Elastica, Pulp and Supergrass displacing American
grunge/faceless rave/super-annuated AOR in the higher reaches
of the Hit Parade. 'Britpop' has become a rallying cry, an
excuse for chests to swell with patriotic pride. It's even
made the tabloids and the News At Ten. Back in August a
cabbie told me he'd only ever bought four records in his
entire life, then--unprompted--brought up Blur and Oasis.
Even he'd heard about their big battle over whose single
would enter the charts at Number One.

So everybody--industry, media, 'the kids'--is frothing
with excitement about Britpop. Why? The music biz, which
was having trouble building long-selling careers off the back
of dance music and had lost ground to the post-rave indie
labels, is thrilled because the Britpopsters are guitar-based
bands who willingly constrain themselves within the 3-minute
pop single format and radio-friendly, trebley production.
The music press is buzzing 'cos Britpop's aesthetic base--
the mid-Sixties, filtered through its late '70s echo, New
Wave--had hitherto been strictly an indie style, and thus the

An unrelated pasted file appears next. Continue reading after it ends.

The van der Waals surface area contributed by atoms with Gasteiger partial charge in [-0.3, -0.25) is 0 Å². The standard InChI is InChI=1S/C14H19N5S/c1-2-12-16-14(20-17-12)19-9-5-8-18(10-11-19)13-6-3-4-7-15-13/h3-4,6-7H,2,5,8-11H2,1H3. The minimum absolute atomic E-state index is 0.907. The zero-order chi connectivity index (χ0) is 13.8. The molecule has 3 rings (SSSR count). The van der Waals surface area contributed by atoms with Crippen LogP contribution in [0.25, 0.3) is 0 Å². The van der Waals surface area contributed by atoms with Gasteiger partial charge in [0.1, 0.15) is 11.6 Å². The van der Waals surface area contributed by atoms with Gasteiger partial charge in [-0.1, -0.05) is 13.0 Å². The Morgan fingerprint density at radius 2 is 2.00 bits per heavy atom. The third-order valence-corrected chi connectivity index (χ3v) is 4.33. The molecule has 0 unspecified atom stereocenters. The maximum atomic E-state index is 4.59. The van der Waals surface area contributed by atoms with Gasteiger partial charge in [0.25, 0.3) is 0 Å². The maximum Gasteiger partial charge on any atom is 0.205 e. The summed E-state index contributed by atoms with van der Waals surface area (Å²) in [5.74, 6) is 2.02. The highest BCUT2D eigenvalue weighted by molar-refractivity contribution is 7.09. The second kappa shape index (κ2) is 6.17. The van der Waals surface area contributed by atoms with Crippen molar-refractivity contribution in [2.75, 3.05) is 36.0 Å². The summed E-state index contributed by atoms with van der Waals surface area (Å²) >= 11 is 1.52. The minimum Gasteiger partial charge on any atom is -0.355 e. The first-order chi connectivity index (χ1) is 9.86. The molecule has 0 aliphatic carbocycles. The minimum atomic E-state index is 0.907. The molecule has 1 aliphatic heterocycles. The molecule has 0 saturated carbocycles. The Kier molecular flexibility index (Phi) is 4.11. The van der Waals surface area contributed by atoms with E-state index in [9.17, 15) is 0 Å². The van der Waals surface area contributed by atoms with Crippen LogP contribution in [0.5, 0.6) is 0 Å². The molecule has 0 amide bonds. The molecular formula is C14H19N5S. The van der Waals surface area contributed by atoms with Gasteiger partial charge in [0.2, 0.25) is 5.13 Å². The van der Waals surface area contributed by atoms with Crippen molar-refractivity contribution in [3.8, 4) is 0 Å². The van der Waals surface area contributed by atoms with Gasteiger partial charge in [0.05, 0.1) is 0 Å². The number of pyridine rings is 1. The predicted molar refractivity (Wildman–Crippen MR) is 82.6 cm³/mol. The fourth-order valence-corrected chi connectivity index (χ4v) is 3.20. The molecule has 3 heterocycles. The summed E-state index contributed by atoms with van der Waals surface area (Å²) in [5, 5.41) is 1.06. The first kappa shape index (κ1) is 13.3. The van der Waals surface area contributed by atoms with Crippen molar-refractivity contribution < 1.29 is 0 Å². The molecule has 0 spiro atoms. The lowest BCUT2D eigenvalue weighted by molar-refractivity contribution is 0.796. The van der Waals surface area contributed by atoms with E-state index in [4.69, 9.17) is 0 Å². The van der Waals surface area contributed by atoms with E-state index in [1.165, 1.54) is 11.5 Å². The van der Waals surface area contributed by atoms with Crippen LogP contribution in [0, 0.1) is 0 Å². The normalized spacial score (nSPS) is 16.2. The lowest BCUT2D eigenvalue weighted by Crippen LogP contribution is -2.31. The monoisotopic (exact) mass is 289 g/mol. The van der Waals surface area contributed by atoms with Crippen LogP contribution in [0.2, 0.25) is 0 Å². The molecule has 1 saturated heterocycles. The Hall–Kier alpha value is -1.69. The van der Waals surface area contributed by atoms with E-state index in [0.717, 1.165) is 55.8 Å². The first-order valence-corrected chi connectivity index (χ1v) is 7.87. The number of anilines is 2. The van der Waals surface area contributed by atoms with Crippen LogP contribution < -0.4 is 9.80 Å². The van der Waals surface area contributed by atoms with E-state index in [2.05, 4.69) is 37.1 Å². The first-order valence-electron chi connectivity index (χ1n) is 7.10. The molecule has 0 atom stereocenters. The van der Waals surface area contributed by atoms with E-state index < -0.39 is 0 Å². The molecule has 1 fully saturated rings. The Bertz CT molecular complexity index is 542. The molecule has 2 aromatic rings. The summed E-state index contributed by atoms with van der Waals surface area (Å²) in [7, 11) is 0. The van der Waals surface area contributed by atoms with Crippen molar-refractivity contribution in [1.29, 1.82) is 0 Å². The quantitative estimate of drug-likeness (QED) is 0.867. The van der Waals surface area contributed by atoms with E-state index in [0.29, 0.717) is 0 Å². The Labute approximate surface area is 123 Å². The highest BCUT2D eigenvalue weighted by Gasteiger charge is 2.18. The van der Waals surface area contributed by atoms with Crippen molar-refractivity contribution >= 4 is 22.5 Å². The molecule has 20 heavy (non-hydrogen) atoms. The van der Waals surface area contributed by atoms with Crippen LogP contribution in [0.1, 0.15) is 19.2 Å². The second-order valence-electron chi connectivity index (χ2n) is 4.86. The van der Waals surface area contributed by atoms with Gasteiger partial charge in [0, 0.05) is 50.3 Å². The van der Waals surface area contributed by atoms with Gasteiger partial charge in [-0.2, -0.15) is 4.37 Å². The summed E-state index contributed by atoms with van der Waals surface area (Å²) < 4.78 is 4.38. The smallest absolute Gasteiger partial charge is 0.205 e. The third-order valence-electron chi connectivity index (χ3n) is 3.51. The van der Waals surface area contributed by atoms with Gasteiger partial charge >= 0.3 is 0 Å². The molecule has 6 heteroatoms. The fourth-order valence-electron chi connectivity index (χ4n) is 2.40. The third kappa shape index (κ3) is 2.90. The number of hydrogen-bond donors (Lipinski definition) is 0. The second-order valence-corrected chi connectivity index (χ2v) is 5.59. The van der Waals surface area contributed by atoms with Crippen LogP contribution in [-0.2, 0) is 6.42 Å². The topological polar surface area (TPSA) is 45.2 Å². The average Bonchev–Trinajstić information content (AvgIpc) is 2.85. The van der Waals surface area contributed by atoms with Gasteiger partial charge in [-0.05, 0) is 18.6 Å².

inkies' province. At the same time, the bands are overtly
anti-experimental and pre-psychedelic; they combine playsafe
1966-meets-1978 aesthetics with an almost doctrinal ethos of
ambition and stardom-at-all-costs. Because the bands it
discovers now hit the charts, the music press' prestige and morale
has been boosted; for the first time in years, people turn to the inkies as
tipsheets! Moreover, Britpopsters behave like stars, make
an effort to give good face and good copy, and this makes the
journos' job easier. And 'the kids'? Even the youngest
surely sense, on some subliminal level, that the sound of
Britpop harks back to the days when Britannia ruled the pop
waves, while the attitude evokes an era when being young was
a real cool time. The glory-lust of Oasis' "Champagne Supernova",
the insouciance of Supergrass' "Alright", seem mighty
appealing, even as they fly flagrantly in the face of the
socio-economic facts.

As it happens, I think Britain IS the place to be, pop-
wise; it's just that this state-of-affairs has NOTHING to do
with Britpop. Relatively unheralded by the media, another
generation of Britons are waiving the rules. There's the
post-rock experimentalism of Laika, Pram, Techno-Animal etc;
the trip hop of Tricky, Wagon Christ and the Mo'Wax label;
the 'artcore' jungle of 4 Hero, Dillinja, Droppin' Science,
the Moving Shadow label; the art-tekno weirdness of Aphex
Twin, Bedouin Ascent, et al. All these strands of UK
activity are either offshoots of, or deeply influenced by, club
music and sound-system culture; sonically, they're informed
by the rhythm-science and studio-magick of dub reggae, hip
hop and techno. And all speak eloquently if non-verbally of
the emergence of a new hyrid British identity, a mongrel,
mutational mix of black and white.

Britpop is an evasion of the multiracial, technology-